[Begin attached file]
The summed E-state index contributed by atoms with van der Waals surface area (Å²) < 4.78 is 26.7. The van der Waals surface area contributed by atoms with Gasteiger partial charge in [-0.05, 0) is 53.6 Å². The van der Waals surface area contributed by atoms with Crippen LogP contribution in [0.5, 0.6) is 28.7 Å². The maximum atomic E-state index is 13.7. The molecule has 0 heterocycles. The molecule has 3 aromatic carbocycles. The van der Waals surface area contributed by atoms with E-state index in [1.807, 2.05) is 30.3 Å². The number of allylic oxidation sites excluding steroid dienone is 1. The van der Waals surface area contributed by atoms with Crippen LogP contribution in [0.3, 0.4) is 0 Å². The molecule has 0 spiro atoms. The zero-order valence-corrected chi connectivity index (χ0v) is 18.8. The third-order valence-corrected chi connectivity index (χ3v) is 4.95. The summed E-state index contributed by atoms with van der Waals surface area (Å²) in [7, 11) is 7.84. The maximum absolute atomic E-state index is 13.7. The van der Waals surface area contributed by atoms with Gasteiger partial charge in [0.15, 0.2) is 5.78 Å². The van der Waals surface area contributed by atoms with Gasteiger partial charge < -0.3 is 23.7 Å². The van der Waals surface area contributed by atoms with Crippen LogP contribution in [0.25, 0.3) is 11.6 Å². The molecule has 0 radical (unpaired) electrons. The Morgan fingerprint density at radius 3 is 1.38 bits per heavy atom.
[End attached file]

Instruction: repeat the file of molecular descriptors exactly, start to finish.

The summed E-state index contributed by atoms with van der Waals surface area (Å²) < 4.78 is 26.7. The van der Waals surface area contributed by atoms with Gasteiger partial charge in [-0.05, 0) is 53.6 Å². The van der Waals surface area contributed by atoms with Crippen LogP contribution in [0.5, 0.6) is 28.7 Å². The maximum atomic E-state index is 13.7. The molecule has 0 heterocycles. The molecule has 3 aromatic carbocycles. The van der Waals surface area contributed by atoms with E-state index in [1.807, 2.05) is 30.3 Å². The number of allylic oxidation sites excluding steroid dienone is 1. The van der Waals surface area contributed by atoms with Crippen LogP contribution in [0.3, 0.4) is 0 Å². The molecule has 0 spiro atoms. The zero-order valence-corrected chi connectivity index (χ0v) is 18.8. The third-order valence-corrected chi connectivity index (χ3v) is 4.95. The summed E-state index contributed by atoms with van der Waals surface area (Å²) in [7, 11) is 7.84. The maximum absolute atomic E-state index is 13.7. The van der Waals surface area contributed by atoms with Gasteiger partial charge in [0.15, 0.2) is 5.78 Å². The van der Waals surface area contributed by atoms with Gasteiger partial charge < -0.3 is 23.7 Å². The van der Waals surface area contributed by atoms with Crippen LogP contribution in [0.25, 0.3) is 11.6 Å². The molecule has 0 radical (unpaired) electrons. The Morgan fingerprint density at radius 3 is 1.38 bits per heavy atom.